Coolant Fans Circuit
All Scorpios made between 1994 and 1998 achieve the cooling of the radiator
by means of an electrical two speed twin fan system. Unlike other cars (for
example the Mercedes W124), the same fans are also used to cool down the
condenser while the air conditioning system is running. Depending on the engine
type, the fans can be controlled either by a thermal switch mounted on the
radiator (2.9 12V or 2.5 TD), or by the PCM (DOHC2.0 8V and 16V, DOHC2.3,
Cosworth 2.9 24V).
One point should be clear right from the beginning: both fans must either
run simultaneously or not run at all. You should never have only one
Also, the fans only work while the engine is running. They must never stay on
after stopping the engine, like in other cars (e.g. some Renaults).
Since the cooling fans are also used for air conditioning, they run on low speed
whenever the A/C is on, regardless of the engine temperature. If they run on
high speed with the A/C on while the engine is cold, this indicates a
refrigerant pressure problem.
The fans work as follows:
• Engine stopped => both fans off
• Engine cold, A/C off => both fans off
• Engine cold or warm, A/C on => both fans running on low speed
• Engine hot, regardless of A/C => both fans running on high speed
With an OBD lead you can see what the PCM is currently ordering the fans to do.
On the Enhanced page there are two PIDs: LFC (low speed fan command) and HFC
(high speed fan command). If LFC is ON, the fans should be running on low speed.
If HFC is ON, the fans should be running on high speed.
You’ll notice that the high speed command does NOT cancel the low speed command.
As long as the conditions for low speed are met, low speed command stays on even
if high speed has come on in the meantime. When we look at the relay diagram
we’ll see that this has actually no practical meaning.
The PCM controls the fans by means of a relay, located in the engine
compartment. The FINIS code of the relay is 1-030-495.
12V AND DIESEL MODELS
Owners of the 12V and 2.5 TDi diesels will find a three-way switch
(Normal, Temp 1 and Temp 2) and these instructions do not apply to them. The
circuit is the same but uses the switch instead of the PCM.
For the EECV-equipped cars, (the two DOHC 2.0L models, the 2.3L and the 24V)
there is no temperature switch. In fact the fans are connected in series
in usual use, sharing six volts each which results in the low speed running.
There is no fan thermister switch - instead the temparture of the coolant is
sensed by the EECV Powertrain Control Module via the ECT.
The following is an explanation of the coolant fans circuit.
FANS ON LOW SPEED OPERATION
On the above diagram you can see the wiring path that is used when the fans run
in slow speed.
On the right hand side of the circuit you can see there is a permanent supply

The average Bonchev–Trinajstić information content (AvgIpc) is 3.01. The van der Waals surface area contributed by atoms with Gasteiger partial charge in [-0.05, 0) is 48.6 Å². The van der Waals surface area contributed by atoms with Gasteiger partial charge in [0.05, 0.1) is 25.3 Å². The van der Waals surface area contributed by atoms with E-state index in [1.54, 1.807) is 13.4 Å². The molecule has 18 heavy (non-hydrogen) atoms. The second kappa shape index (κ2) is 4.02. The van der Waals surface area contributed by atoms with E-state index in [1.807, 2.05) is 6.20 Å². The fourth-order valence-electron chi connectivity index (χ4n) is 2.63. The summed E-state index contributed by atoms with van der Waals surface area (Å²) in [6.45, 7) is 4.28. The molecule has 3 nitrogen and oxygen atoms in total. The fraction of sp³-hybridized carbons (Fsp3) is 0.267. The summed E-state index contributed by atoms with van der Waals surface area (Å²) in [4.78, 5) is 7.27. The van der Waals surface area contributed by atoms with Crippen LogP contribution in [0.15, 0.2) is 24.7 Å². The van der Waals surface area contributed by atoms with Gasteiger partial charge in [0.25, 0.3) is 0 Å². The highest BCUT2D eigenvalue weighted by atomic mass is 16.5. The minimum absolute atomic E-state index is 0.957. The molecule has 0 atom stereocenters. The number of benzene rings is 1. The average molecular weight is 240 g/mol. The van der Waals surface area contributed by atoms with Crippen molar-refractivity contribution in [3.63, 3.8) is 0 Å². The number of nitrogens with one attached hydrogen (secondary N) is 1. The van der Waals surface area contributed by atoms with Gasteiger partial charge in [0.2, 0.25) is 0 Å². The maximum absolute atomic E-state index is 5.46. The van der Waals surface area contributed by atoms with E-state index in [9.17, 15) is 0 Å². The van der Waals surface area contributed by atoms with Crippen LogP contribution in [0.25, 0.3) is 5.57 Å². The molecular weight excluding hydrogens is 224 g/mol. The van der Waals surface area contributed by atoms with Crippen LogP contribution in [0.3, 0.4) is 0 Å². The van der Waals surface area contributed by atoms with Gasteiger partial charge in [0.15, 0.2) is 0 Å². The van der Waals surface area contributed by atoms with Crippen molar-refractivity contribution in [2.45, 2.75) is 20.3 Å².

through fuse 39 into the first fan. The relay is open so both fans are off.
When the PCM wants the fans to run slow it energises the relay by grounding pin
68 to earth.
The relay has a switched live feed to its coil from the ignition switch. This
prevents the fans coming on if the ignition is off.
When the relay is energised the contacts close and the two fans are connected in
series. This means that the 12v supply is split evenly between the 2 fans
and so they get 6v each. This is what makes the fans turn slowly.
This diagram is for all cars except 2.9 12v and diesel. They have a 3 way temp
switch, Normal, Temp1, Temp2. The circuit is the same but uses this switch
instead of the PCM.
FANS ON HIGH
The above diagram
is for FAST SPEED. It is basically the same as before but note each fan has its
own fuse and the relay is switching fan 1 direct to earth and is switching 12v
to fan 2.
Each fan now has 12v across it’s terminals and runs at maximum speed. The PCM
grounds pin 17 to activate the fast speed.
One interesting point is worth noticing here. When the fans run on low speed
they are connected in series, which means they cannot run independently from one
another. If one of the fans is not working due to some electrical problem, then
the other one won’t work either. However, on high speed they are connected in
parallel, so even if one fan does not work the other one will. If one fan stops
running for mechanical reasons (a worn out bearing, for example) but the
electrical connections are OK, the other fan will continue to run even in low
speed mode, but it will receive more than 6V, so it will run faster than
supposed to, probably at almost full speed.
You can use the OBDII cable and software to monitor the PCM outputs to the fan
relay whilst you are driving and you can see if they are being commanded to run
slow or fast.
• Fuse no. 37 controls the energizing and de-energizing of the relay. If it
burns out, both fans will always be off, since the PCM will have no way of
turning them on, neither on low speed nor on high speed.
• Fuse no. 39 controls both fans on low speed and the first fan on high speed.
If it burns out, none of the fans will work on low speed, and only the second
fan will work on high speed.
• Fuse no. 44 controls the second fan on high speed. If it burns out, both fans
will work on low speed, but only the first fan will work on high speed.
All three fuses are located in the auxiliary fuse box, next to the battery.
The relay, which is long (much bigger than common relays) and dark green
coloured, can be found in the engine compartment, immediately behind the right
hand headlight. It’s attached by means of a screw.
The first fan’s plug is located below the fan, very close to it, and can only be
accessed from beneath the car, after removing the undertray.
The second fan’s plug is located near the fan and to the right (as seen from the
front to the back of the car). It can be easily accessed without raising the
vehicle, but you have to remove the resonator box first.